Remarks of Senator Patrick Leahy (D-Vt.) New England First Amendment Coalition Stephen Hamblett First Amendment Award
Thank you, Mike, for that gracious introduction. And you know, it’s just so fitting that the Freedom of Information award now will carry your name. You are absolutely fearless, relentless . . . and merciless – and I mean that in a GOOD way, Mike -- in digging for information. Your dad was one of my professors at St. Michael’s College. I remember his insistence on thoroughness and accuracy. He would be proud of his son who embraced and built on those values.
Thanks also to the New England First Amendment Coalition, to all of the Coalition’s partners, and to Tom Fiedler, for all the important work you do. It’s an honor to share this podium with two other New England FOIA defenders and users, Jenifer McKim and Michael Champa.
It’s also great to see so many Vermonters and other friends in the room, including Al Getler, publisher and president of the Burlington Free Press.
As the son of Vermont printers, I feel like I am among family. I learned from a young age the importance of the freedom of speech. To me, the First Amendment is our most sacred. It is the foundation of our democracy and our way of life.
By guaranteeing a free press, the First Amendment makes possible an informed electorate — which New Englanders know a thing or two about.
New England has made an indelible mark on the history of courageous American journalism. Elijah Lovejoy, who refused to stop publishing abolitionist material in his newspaper, paid with his life and was our nation’s first martyr to press freedom.
We also follow in the footsteps of such greats as William Llloyd Garrison, editor of The Liberator. And such workhorses as Steven Hamblett, for whom this honor is named. I think of the late, great Tony Lewis. I think of one of my favorite cartoonists, the incomparable Jeff Danziger. I think of Pulitzer Prize-winning editorial writer David Moats of Vermont’s Rutland Daily Herald. He and The Herald courageously illuminated Vermont’s debate over civil unions.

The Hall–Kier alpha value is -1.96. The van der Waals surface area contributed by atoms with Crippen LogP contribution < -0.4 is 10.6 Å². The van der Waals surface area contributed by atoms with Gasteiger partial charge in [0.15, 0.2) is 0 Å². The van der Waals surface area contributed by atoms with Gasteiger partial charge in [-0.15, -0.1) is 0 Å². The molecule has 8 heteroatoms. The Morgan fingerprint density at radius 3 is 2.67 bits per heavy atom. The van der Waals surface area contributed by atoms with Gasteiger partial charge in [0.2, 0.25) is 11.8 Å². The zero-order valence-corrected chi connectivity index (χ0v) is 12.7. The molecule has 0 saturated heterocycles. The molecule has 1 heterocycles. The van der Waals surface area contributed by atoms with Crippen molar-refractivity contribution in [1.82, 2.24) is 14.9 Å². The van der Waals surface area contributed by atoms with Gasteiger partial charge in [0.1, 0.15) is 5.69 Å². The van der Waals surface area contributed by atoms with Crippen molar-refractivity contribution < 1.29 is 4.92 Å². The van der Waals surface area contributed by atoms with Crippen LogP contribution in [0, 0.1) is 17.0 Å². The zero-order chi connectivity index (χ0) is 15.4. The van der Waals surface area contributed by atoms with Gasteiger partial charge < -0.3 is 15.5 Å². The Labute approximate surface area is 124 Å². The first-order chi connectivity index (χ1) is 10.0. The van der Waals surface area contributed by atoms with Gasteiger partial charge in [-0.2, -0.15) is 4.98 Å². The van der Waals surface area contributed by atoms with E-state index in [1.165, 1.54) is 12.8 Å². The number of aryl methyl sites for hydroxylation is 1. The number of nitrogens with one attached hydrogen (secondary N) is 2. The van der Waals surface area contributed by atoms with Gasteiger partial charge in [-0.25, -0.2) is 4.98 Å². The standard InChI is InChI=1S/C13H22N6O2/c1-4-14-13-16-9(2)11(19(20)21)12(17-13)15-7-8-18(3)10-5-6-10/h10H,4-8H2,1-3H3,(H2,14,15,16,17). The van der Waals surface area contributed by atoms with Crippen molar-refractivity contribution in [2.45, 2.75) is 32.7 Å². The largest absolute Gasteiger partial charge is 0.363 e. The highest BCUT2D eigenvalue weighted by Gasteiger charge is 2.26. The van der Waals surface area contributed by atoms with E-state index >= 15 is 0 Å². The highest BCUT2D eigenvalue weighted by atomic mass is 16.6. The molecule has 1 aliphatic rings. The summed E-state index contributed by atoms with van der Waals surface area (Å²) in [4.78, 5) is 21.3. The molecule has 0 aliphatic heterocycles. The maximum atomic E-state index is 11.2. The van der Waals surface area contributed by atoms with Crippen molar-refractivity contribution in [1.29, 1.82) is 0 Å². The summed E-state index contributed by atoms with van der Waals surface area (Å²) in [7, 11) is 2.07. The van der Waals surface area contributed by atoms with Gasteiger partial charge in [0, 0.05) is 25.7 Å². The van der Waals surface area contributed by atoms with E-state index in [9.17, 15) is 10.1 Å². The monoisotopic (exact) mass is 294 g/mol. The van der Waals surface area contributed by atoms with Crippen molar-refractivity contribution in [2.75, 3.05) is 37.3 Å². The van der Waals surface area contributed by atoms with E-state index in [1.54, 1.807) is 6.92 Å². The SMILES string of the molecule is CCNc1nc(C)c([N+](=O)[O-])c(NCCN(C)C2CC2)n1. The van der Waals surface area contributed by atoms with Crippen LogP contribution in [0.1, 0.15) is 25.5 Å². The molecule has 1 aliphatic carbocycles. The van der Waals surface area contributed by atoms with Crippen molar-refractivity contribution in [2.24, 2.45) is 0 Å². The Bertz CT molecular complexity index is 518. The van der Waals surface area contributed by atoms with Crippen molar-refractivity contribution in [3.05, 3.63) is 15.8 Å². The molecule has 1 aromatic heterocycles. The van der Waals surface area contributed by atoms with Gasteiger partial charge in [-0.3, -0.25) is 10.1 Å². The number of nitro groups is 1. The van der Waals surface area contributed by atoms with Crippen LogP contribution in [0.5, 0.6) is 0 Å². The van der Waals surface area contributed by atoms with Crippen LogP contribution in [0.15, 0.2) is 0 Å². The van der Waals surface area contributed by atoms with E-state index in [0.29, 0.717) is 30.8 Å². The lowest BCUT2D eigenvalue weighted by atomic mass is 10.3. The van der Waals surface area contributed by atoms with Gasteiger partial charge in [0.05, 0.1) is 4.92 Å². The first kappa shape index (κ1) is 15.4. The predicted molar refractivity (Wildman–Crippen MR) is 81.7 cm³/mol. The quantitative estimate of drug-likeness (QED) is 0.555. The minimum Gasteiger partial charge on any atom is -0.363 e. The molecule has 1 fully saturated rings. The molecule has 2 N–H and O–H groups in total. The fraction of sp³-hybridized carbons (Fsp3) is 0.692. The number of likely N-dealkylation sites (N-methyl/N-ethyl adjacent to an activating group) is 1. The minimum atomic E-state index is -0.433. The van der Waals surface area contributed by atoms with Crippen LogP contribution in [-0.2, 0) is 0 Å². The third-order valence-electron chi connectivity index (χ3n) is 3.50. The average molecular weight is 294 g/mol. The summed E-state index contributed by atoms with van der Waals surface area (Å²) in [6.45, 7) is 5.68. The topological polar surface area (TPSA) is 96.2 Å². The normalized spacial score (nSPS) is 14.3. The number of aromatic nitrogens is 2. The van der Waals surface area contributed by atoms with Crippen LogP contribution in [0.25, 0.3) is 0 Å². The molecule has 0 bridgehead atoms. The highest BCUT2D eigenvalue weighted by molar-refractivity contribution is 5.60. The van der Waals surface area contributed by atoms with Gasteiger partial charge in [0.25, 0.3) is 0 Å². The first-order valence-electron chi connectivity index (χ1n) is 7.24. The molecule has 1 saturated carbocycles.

When I think of the First Amendment’s importance, I also think about freedom of religion. My mother’s parents immigrated to Vermont from Italy in the last part of the 19th Century. Vermont was a different place back then. My grandparents were often met with suspicion because they were seen as “papists” and they spoke a “strange” language — even though my grandfather spoke many languages.
Catholics were not looked upon favorably and there was no Catholic church in my grandparents’ town. So every few weeks, on a Sunday, a Catholic priest from another town would come to my grandparents’ home. They would pull the blinds and all of the Italians in the area would come to hear mass.
My father’s parents came to Vermont from Ireland. When my grandfather, Patrick J. Leahy, died in the early part of the 20th Century, my father was just a teenager.
He had to leave school and seek work in Montpelier to support his mother and younger sister. Many businesses had signs that said “No Irish Need Apply,” or more directly, “No Catholic Need Apply.”
My father persevered, and eventually he and my mother began a weekly newspaper — the Waterbury Record. On Saint Patrick’s Day, they would print the paper in green ink.
My parents then ran a small printing business, the Leahy Press, which still exists.
In our family, the First Amendment was an article of faith. We were taught that people have a right to practice any religion they want -- or none if they want. And we were taught that in the United States, everyone is guaranteed the right to speak, whether your speech is popular or not.
The Leahys believed — and this Leahy believes — that if you guarantee the freedoms of religion and speech, you guarantee diversity. And if you guarantee diversity, you
As journalists, you live out that commitment every day. Like legislating, it is not always easy work. But the determination of a grizzled news team can have a tremendous impact.
It was the Boston Globe’s Spotlight team that uncovered years of abuse that took place in the Boston Archdiocese.
That reporting rocked the world and led to revelations of sexual abuse in dioceses across the country — including in Vermont.
The significance of the Globe’s coverage cannot be overstated. Nor can the importance of a free and open press.
But at times of great fear and stress in our nation’s history, some have strayed from this core value.
We must remember what happens when leaders succumb to the politics of fear and lose sight of our fundamental American values. Joseph McCarthy did just that when he leveled an attack on anyone who challenged him, including journalists. J. Edgar Hoover did the same when he targeted Martin Luther King and those he suspected might be gay.
We are a long way from the days of McCarthy and Hoover, yet today there are some who are again stoking fear for
Those who challenge these fear tactics will be attacked, including journalists. But we have an obligation to stand up for American values in these moments.
That is why after a leading presidential candidate declared that we should ban all Muslims from entering this country, I offered an amendment in the Judiciary Committee plainly stating that America does not bar individuals based on their religion.
This simple, straightforward amendment – which most members of the Committee supported – underscored the freedoms enshrined in the First Amendment.